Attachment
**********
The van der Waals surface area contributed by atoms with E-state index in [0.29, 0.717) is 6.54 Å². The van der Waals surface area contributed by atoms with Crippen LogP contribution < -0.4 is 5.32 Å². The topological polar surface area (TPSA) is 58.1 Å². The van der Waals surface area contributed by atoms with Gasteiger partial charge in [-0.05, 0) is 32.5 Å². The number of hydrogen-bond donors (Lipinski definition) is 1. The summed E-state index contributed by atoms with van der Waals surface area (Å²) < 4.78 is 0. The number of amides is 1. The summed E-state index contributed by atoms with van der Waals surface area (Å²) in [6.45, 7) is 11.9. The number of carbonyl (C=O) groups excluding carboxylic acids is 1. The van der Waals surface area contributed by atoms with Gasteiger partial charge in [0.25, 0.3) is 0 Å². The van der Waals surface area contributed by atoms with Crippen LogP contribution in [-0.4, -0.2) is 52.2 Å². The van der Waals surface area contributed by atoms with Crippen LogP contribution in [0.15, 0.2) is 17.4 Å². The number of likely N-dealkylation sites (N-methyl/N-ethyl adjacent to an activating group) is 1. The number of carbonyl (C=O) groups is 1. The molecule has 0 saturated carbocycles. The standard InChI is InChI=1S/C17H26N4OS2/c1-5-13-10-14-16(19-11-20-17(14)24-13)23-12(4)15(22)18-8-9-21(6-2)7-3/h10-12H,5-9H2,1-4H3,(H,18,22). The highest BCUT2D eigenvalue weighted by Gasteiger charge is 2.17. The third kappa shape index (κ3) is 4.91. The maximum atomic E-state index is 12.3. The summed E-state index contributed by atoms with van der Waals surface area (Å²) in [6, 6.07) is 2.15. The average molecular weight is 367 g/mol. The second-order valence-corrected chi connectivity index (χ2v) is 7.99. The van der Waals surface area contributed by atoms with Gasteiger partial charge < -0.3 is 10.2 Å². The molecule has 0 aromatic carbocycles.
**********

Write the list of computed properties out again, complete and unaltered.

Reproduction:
The van der Waals surface area contributed by atoms with E-state index in [0.29, 0.717) is 6.54 Å². The van der Waals surface area contributed by atoms with Crippen LogP contribution < -0.4 is 5.32 Å². The topological polar surface area (TPSA) is 58.1 Å². The van der Waals surface area contributed by atoms with Gasteiger partial charge in [-0.05, 0) is 32.5 Å². The number of hydrogen-bond donors (Lipinski definition) is 1. The summed E-state index contributed by atoms with van der Waals surface area (Å²) < 4.78 is 0. The number of amides is 1. The summed E-state index contributed by atoms with van der Waals surface area (Å²) in [6.45, 7) is 11.9. The number of carbonyl (C=O) groups excluding carboxylic acids is 1. The van der Waals surface area contributed by atoms with Gasteiger partial charge in [0.25, 0.3) is 0 Å². The van der Waals surface area contributed by atoms with Crippen LogP contribution in [-0.4, -0.2) is 52.2 Å². The van der Waals surface area contributed by atoms with Crippen LogP contribution in [0.15, 0.2) is 17.4 Å². The number of likely N-dealkylation sites (N-methyl/N-ethyl adjacent to an activating group) is 1. The number of carbonyl (C=O) groups is 1. The molecule has 0 saturated carbocycles. The standard InChI is InChI=1S/C17H26N4OS2/c1-5-13-10-14-16(19-11-20-17(14)24-13)23-12(4)15(22)18-8-9-21(6-2)7-3/h10-12H,5-9H2,1-4H3,(H,18,22). The highest BCUT2D eigenvalue weighted by Gasteiger charge is 2.17. The third kappa shape index (κ3) is 4.91. The maximum atomic E-state index is 12.3. The summed E-state index contributed by atoms with van der Waals surface area (Å²) in [6, 6.07) is 2.15. The average molecular weight is 367 g/mol. The second-order valence-corrected chi connectivity index (χ2v) is 7.99. The van der Waals surface area contributed by atoms with Gasteiger partial charge < -0.3 is 10.2 Å². The molecule has 0 aromatic carbocycles.